The truth is that when we sit down at our desks (or wherever we happen to be writing – in the subway, at a café, on a bench outside), we can kid ourselves into thinking we’re prepared to do the work of writing just as I could kid myself that I’m prepared for tomorrow. We have our story (we think). We have our set of skills (we’ve worked hard at them). We have our little or our big plan (an outline, or, in my case, my many outlines). We have our “deadline” in our head or written down (the book will be done by the end of the summer, by the end of September). And, of course if your writing life is anything like mine, even though we might think we’re prepared, we also carry with us all those threads of terror and doubt. Me, write something that makes sense? Me, finish a book?

I think that I will, in the future, try to think about how, when I sit down at my writing desk, I want to be, not prepared, but ready. That’s all. Ready. Ready to write. Ready to see what happens when I write. Ready to respond to what unfolds under my pen. Ready to duck and swerve the mental demons that make me want to stop writing. Ready to keep my concentration and not check my e-mail, the day’s news, and the latest dumb thing some cat did on You Tube. Ready to stay at my desk for the full half hour, hour, two hours, whatever. Ready, even, to let myself witness myself enjoying the process. Ready to change my plans, ready to change my narrative, ready to elaborate on something I hadn’t intended to. Ready to protect myself as a writer and walk away from the desk should I feel myself “reliving” an event rather than “writing about” it. Ready to walk away from a publication situation that starts to feel abusive.

Ready seems doable to me.

I started thinking about readiness in writing, actually, on Christmas Eve, when I read Nancy F. Koehn’s New York Times article, “Leadership Lessons from the Shackleton Expedition.” (I might write more about this soon.) On his attempt to reach the South Pole, Shackleton’s 1914-1916 expedition faced disaster upon disaster. Shackleton thought he was “prepared,” but he wasn’t. Yet, he did not lose one crewmember throughout the ordeal. And the reason was that Shackleton responded “constantly to changing circumstances”; he manifested the skill of “consistent reinvention.” Though his goal had been to reach the South Pole, he changed his goal to making sure all of his crewmembers survived. This entailed his ability to jettison his initial goals, to honestly assess his situation, to be “present” (rather than oblivious) to what he faced.

So, how’s this for a description of Writing Readiness? The ability to respond “constantly to changing circumstances”; manifesting the skill of “consistent reinvention”. I’m thinking that this is what I’ll work toward – in my chemo experience and in my writing – in this New Year.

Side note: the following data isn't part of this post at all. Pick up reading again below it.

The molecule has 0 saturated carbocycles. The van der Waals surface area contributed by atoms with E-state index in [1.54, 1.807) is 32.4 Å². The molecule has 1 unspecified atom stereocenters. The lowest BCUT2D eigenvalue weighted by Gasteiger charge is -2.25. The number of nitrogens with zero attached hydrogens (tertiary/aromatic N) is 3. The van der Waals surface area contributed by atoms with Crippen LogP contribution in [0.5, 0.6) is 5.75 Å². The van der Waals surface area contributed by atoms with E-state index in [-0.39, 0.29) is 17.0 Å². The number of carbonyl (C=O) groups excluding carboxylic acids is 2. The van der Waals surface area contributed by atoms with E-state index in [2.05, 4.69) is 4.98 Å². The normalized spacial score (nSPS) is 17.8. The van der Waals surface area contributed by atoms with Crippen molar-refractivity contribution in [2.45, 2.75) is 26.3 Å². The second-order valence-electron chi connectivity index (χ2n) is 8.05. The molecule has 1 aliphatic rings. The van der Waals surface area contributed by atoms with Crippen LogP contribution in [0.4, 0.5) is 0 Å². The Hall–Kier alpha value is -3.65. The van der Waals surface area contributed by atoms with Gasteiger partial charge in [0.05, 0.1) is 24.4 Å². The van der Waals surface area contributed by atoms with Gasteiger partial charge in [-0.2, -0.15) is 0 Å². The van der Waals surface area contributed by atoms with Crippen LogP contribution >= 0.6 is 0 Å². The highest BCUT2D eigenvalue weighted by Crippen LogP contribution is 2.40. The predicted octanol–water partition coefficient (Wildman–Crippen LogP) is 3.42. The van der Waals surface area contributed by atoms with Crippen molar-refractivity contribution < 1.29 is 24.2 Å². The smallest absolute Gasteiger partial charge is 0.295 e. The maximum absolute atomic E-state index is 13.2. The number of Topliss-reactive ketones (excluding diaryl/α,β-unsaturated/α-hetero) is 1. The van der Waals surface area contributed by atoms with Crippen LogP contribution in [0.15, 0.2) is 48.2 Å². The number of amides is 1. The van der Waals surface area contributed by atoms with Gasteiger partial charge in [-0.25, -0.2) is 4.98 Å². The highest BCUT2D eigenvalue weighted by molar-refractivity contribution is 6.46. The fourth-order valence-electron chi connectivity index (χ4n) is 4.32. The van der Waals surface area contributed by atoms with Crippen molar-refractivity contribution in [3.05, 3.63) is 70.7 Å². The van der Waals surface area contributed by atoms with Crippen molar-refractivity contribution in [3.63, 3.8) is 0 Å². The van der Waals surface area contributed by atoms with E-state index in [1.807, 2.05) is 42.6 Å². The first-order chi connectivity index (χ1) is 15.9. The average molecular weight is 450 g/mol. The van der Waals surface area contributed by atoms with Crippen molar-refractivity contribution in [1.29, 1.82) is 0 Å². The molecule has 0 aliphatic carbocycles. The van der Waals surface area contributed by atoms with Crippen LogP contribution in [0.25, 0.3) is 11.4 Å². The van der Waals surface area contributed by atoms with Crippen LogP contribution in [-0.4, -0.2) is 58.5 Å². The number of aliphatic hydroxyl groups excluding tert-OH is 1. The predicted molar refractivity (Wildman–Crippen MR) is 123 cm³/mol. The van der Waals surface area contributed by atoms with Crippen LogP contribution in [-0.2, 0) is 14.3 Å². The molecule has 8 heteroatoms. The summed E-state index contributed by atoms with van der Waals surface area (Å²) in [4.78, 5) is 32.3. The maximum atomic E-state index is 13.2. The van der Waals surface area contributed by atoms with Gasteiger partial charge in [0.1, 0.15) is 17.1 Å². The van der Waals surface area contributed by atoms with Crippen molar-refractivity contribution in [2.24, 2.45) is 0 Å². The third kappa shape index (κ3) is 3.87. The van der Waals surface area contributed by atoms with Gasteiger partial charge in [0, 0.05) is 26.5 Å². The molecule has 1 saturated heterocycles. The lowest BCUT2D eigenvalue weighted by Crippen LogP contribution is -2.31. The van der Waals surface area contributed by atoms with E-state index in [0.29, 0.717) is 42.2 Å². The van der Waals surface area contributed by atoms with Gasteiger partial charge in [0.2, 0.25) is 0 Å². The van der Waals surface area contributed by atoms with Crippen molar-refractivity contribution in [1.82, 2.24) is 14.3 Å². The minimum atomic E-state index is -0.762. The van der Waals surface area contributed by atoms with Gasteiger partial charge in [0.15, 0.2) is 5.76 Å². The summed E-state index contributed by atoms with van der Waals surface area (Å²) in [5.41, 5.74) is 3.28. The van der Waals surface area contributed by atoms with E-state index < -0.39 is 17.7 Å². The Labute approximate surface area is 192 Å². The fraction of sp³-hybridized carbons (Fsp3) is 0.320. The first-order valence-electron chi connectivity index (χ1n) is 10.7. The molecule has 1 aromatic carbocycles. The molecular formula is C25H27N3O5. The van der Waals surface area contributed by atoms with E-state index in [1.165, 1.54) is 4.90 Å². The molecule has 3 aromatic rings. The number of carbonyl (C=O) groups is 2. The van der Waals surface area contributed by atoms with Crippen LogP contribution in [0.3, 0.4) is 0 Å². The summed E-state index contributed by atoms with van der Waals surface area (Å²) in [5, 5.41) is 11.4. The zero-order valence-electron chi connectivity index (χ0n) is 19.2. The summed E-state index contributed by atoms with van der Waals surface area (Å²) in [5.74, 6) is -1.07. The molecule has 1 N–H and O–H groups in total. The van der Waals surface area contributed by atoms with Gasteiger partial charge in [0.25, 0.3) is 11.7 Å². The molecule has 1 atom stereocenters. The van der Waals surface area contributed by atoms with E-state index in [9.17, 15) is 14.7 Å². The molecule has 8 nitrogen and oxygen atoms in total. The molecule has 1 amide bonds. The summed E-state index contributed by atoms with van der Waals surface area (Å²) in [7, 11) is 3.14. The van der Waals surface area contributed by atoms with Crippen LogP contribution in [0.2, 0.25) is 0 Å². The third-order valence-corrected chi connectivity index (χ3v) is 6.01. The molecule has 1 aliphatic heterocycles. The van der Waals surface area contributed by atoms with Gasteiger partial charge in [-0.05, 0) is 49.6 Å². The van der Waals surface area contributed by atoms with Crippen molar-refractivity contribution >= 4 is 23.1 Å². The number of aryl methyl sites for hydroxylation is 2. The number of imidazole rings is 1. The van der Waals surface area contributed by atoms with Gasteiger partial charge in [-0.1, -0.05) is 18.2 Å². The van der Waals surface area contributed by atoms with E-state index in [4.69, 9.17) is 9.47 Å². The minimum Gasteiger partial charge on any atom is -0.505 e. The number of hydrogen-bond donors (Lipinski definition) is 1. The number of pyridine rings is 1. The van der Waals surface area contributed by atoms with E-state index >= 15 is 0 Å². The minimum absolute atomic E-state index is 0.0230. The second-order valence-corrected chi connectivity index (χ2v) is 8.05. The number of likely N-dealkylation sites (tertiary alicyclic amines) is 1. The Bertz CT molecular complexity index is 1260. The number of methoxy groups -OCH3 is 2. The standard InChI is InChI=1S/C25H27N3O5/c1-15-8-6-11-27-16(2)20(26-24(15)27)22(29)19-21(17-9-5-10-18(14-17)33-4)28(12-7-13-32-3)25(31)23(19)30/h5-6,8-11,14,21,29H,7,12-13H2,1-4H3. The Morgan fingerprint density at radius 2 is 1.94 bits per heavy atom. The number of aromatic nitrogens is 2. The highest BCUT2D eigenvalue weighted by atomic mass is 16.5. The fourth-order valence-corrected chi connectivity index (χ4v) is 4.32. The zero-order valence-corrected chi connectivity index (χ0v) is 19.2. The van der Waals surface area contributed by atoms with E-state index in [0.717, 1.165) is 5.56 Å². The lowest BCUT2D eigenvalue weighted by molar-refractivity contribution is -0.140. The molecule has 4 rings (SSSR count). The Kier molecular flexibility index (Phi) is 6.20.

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18 Responses to “Writing Readiness”

  1. Cynthia Says:

    I appreciated so much about this entry. Especially this point: And I can tell you that it’s a terrible burden to someone to respond “well” to a difficult situation – “I know you’re do fine during chemo; you’re just that kind of person”. So that in addition to living through something tough, you’re expected to live through it well. “Johnny is taking his father’s death so well.” Why should he?”….I try not to do this to people though I’m sure I do sometimes by way of trying to be encouraging….I myself never handle anything well. In the months and years after my dad’s death, I turned into a wild animal…thanks for this.

  2. Kirie Says:

    This is one of the most amazing “writings about writing” I’ve ever read. Have you thought about submitting it to that NYT column that comes out on Sunday? I can’t remember now what it’s called, but it’s in one of the magazine sections. For various reasons, I feel everyone would benefit from this post – taking a picnic lunch to chemo, being open and ready for the unexpected.

    I have tears in my eyes.

    Thank you, too, for saying there is no way to be prepared or to handle anything “well” or in any expected or “right” way.

  3. Katherine Says:

    Dear Louise
    Thank you so much for writing about preparations and readiness. I am sending live and appreciation your way today and tomorrow (and the next day and the next)